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History of Political Economy 34.1 (2002) 207-218

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On the Origin of Samuelson's Multiplier-Accelerator Model

Arnold Heertje and Peter Heemeijer

It is not always easy to pinpoint the intellectual provenance of a scientific theory or model. Many ideas of colleagues and predecessors influence a particular scholar who is on the brink of developing a new approach. Such influences are not only unavoidable but also necessary for the inventor to collect the knowledge and inspiration allowing him to formulate ideas of his own; ascribing a theory to a single person would in most cases be a simplification. As compared to the exact sciences, in economics this process is even more complicated, as observations are often ill structured and subjective, especially when the field of research does not lend itself to a mathematically inspired analysis. We may quote Paul Samuelson (1959, 183) in this respect: “Scientific theories are like children in that they have a life of their own. But, unlike children, they may have more than one father.”

In this article we intend to establish who exactly were the “fathers” of an important and well-established model written by the same Paul Samuelson. We will investigate its intellectual genesis and see to what extent the historical records conform to common belief. As we will show, there is little factual support for Samuelson's suggestion ascribing the model mainly to Alvin Hansen, his mentor in the days of the creation of the model. Instead, the evidence indicates that Roy Harrod played [End Page 207] the major role in the development of research leading to the multiplier-accelerator model. In the end, though, we will not propose to affix Harrod's name to the model, concluding that there appears to be no reason to change the custom of associating only Samuelson's name with it.

1. Samuelson's Model

When it comes to scientific research in the area of business-cycle movements, the thirties were a very productive period. At the beginning of the decade, the Great Depression shook the very foundations of the modern world, causing great damage to virtually all advanced countries and laying a responsibility on the international economics community to explain these frightening recurring downward movements in the level of production and to possibly find a cure for them. Several renowned economists went to work and constructed theories of every shape and form, ranging from the monetary overinvestment theory by Friedrich von Hayek and the theory of mass psychology by A. C. Pigou to the theory of innovative entrepreneurship by Joseph Schumpeter.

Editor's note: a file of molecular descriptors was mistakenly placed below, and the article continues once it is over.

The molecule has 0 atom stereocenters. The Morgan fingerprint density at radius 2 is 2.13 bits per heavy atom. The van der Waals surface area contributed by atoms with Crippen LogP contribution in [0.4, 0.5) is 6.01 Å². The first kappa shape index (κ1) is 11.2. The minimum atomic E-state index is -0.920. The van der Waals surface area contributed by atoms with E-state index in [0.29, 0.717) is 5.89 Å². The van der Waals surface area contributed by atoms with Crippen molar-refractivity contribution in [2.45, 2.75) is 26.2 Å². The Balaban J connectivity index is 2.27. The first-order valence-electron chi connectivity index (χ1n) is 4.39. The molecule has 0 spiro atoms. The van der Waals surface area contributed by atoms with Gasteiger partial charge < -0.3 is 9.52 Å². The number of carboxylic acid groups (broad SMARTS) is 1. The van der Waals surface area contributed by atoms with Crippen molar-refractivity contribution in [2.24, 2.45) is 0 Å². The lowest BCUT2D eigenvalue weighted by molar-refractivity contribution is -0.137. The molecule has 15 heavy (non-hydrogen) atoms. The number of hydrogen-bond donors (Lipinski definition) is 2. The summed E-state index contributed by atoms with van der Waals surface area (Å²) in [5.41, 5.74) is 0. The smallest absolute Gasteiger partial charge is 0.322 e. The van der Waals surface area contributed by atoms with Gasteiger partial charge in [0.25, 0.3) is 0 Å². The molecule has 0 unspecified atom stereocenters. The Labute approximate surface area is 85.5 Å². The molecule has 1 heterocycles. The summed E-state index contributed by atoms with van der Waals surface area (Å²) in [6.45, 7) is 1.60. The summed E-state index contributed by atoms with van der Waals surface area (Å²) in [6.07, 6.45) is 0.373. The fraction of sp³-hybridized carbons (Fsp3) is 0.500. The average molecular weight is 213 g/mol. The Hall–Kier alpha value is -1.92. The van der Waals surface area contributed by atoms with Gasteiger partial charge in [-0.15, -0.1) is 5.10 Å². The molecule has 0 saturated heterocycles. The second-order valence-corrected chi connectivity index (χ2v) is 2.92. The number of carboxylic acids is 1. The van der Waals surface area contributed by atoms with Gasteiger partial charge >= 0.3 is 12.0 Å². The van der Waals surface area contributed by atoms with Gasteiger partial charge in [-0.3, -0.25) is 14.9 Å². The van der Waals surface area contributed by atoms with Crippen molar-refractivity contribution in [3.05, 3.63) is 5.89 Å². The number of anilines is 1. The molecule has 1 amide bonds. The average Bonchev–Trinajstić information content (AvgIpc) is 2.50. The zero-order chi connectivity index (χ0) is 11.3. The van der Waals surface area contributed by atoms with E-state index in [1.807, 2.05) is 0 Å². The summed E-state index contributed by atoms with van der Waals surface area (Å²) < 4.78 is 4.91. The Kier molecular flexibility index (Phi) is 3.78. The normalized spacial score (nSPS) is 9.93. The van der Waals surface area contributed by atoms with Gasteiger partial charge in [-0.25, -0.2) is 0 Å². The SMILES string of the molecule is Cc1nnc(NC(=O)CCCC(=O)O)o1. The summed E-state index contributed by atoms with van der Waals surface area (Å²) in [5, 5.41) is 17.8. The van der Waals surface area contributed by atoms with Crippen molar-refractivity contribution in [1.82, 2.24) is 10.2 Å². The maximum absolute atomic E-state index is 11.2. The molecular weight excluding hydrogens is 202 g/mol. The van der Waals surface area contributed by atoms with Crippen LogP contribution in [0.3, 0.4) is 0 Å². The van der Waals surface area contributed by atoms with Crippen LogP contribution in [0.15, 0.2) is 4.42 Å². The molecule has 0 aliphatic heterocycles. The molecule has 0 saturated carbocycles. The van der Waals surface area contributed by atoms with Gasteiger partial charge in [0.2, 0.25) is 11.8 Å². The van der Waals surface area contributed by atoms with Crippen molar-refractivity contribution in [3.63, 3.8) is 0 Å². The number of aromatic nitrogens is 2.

This development culminated in the publication of two books by the League of Nations that presented a theoretical survey of all advancements up to then in the explanation of the driving forces behind the business cycle. The first, written by Gottfried Haberler (1937), had a thorough and verbal character. The second, which complemented Haberler's work with the necessary statistical testing, was provided by the Dutch pioneer of econometrics, Jan Tinbergen (1939).

Although great progress had been made up to that point, none of the existing business-cycle theories was yet able to explain, in a brief and intelligible way, the movement from boom to depression and back in a fully endogenous manner.1 They all used external shocks or at least stimulating and depressing movements in variables that were not explained by the respective models themselves. This theoretically handicapped situation ended when early in 1939 a new model sequence was developed by Paul Samuelson (1939a) that was able to produce cyclical movements using only an exogenous flow of constant governmental [End Page 208] expenditure. Still in his early twenties and studying as a research fellow at Harvard University, Samuelson revolutionized research into business cycles and raised our understanding of changes in the scale of economic activity to a new level.

And along with it rose the star of the student Paul Samuelson himself. Mathematically able as he was, writing the short 1939 article containing the relatively simple model (which will be described below) was a task of little effort...


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pp. 207-218
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Archived 2005
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